NATO and the Bosnian Quagmire: Reluctant Peacemaker
Timothy J. Birch
The disintegration of Yugoslavia and the ethnopolitical conflicts in the successor states created a challenge which for four years defied solution by the international community. 1 Early diplomatic failures by the European Community (later known as the European Union, or EU), combined with the inadequacies of the Organization for Security and Cooperation in Europe (OSCE), forced the Yugoslav issue onto the agenda of the United Nations (UN). Lacking adequate military and surveillance capabilities, the UN in turn came to rely upon European military organizations -- the Western European Union (WEU) and North Atlantic Treaty Organization (NATO) -- to assist with peacekeeping and to enforce the arms embargo imposed on Bosnia-Herzegovina.
The mission of the UN Protection Force (UNPROFOR) was sustained by NATO assets almost from its inception. Moreover, NATO carried out several military operations into 1995 under UN sanction. Nevertheless, by the beginning of 1995 it seemed that NATO, along with the UN, had failed to resolve the crisis in the Balkans. Senior American Republicans in particular gave vent to their frustrations, while the French government denounced American reluctance to share the peacekeeping burden. Ultimately, the American sponsored Dayton Accords were pushed through in late 1995. However, for many, and not least the Bosnian people, NATO's intervention was somewhat late in coming.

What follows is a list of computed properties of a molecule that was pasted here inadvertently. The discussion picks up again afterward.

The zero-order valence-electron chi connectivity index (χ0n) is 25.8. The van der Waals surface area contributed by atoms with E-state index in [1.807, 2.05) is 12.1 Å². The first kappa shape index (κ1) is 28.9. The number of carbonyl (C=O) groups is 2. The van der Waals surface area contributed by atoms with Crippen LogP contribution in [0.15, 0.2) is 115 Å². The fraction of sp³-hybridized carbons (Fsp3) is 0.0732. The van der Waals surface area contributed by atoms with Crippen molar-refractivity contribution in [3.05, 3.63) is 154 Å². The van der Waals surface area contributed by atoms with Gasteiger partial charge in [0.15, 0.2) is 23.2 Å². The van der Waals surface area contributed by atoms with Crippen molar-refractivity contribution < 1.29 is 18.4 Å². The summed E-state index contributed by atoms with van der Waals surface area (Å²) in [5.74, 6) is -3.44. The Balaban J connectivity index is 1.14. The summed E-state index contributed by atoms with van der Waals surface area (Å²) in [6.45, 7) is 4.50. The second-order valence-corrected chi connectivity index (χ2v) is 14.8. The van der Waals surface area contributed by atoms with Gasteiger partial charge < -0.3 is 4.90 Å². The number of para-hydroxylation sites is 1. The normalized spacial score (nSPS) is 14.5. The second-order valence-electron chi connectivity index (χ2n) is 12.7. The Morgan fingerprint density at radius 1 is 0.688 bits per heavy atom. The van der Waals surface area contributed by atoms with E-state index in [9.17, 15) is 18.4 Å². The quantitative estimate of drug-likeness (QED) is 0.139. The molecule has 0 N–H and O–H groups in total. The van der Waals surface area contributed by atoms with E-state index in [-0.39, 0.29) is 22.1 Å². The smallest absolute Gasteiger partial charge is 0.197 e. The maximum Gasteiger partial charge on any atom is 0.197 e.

This chapter will analyze the reasons for this tardiness and will seek to tease out some of the implications of NATO's performance in Bosnia for the Alliance's new security role in Europe. Three lines of investigation are